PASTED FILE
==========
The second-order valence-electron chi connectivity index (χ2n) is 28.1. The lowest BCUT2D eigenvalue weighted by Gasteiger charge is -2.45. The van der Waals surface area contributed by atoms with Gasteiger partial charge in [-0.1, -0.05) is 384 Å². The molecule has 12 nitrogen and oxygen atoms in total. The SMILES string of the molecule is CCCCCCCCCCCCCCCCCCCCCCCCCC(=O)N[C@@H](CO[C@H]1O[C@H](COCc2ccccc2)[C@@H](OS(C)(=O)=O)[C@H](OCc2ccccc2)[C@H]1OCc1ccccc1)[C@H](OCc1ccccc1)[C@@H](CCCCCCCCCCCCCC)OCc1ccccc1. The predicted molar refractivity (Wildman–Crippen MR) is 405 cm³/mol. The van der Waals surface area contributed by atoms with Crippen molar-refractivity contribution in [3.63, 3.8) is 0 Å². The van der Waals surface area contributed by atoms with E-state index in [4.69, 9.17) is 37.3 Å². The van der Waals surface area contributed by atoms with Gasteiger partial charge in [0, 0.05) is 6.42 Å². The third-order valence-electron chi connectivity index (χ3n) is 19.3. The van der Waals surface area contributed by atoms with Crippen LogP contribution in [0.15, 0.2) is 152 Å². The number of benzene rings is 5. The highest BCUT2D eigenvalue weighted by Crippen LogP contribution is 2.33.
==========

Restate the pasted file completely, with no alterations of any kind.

The second-order valence-electron chi connectivity index (χ2n) is 28.1. The lowest BCUT2D eigenvalue weighted by Gasteiger charge is -2.45. The van der Waals surface area contributed by atoms with Gasteiger partial charge in [-0.1, -0.05) is 384 Å². The molecule has 12 nitrogen and oxygen atoms in total. The SMILES string of the molecule is CCCCCCCCCCCCCCCCCCCCCCCCCC(=O)N[C@@H](CO[C@H]1O[C@H](COCc2ccccc2)[C@@H](OS(C)(=O)=O)[C@H](OCc2ccccc2)[C@H]1OCc1ccccc1)[C@H](OCc1ccccc1)[C@@H](CCCCCCCCCCCCCC)OCc1ccccc1. The predicted molar refractivity (Wildman–Crippen MR) is 405 cm³/mol. The van der Waals surface area contributed by atoms with Crippen molar-refractivity contribution in [3.63, 3.8) is 0 Å². The van der Waals surface area contributed by atoms with E-state index in [4.69, 9.17) is 37.3 Å². The van der Waals surface area contributed by atoms with Gasteiger partial charge in [0, 0.05) is 6.42 Å². The third-order valence-electron chi connectivity index (χ3n) is 19.3. The van der Waals surface area contributed by atoms with Crippen LogP contribution in [0.15, 0.2) is 152 Å². The number of benzene rings is 5. The highest BCUT2D eigenvalue weighted by Crippen LogP contribution is 2.33.